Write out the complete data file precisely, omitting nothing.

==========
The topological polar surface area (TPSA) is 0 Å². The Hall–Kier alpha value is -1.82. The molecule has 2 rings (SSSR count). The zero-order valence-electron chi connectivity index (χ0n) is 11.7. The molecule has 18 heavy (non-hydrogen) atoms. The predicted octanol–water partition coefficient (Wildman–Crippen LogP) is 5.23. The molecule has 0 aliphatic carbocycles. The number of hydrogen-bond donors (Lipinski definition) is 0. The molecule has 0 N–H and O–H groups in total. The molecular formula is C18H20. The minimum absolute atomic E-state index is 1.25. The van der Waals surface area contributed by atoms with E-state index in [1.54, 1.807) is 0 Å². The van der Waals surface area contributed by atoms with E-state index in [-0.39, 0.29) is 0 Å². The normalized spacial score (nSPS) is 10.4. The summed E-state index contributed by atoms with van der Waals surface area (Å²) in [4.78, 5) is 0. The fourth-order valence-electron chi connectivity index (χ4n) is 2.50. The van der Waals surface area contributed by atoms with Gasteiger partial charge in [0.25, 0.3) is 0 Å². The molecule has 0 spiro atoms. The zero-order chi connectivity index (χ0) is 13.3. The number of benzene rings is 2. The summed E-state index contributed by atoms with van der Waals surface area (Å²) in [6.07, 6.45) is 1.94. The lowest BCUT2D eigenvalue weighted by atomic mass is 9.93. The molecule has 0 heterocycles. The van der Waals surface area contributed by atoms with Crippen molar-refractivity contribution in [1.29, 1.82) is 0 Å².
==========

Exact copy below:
The topological polar surface area (TPSA) is 0 Å². The Hall–Kier alpha value is -1.82. The molecule has 2 rings (SSSR count). The zero-order valence-electron chi connectivity index (χ0n) is 11.7. The molecule has 18 heavy (non-hydrogen) atoms. The predicted octanol–water partition coefficient (Wildman–Crippen LogP) is 5.23. The molecule has 0 aliphatic carbocycles. The number of hydrogen-bond donors (Lipinski definition) is 0. The molecule has 0 N–H and O–H groups in total. The molecular formula is C18H20. The minimum absolute atomic E-state index is 1.25. The van der Waals surface area contributed by atoms with E-state index in [1.54, 1.807) is 0 Å². The van der Waals surface area contributed by atoms with E-state index in [-0.39, 0.29) is 0 Å². The normalized spacial score (nSPS) is 10.4. The summed E-state index contributed by atoms with van der Waals surface area (Å²) in [4.78, 5) is 0. The fourth-order valence-electron chi connectivity index (χ4n) is 2.50. The van der Waals surface area contributed by atoms with Gasteiger partial charge in [0.25, 0.3) is 0 Å². The molecule has 0 spiro atoms. The zero-order chi connectivity index (χ0) is 13.3. The number of benzene rings is 2. The summed E-state index contributed by atoms with van der Waals surface area (Å²) in [6.07, 6.45) is 1.94. The lowest BCUT2D eigenvalue weighted by atomic mass is 9.93. The molecule has 0 heterocycles. The van der Waals surface area contributed by atoms with Crippen molar-refractivity contribution in [1.29, 1.82) is 0 Å².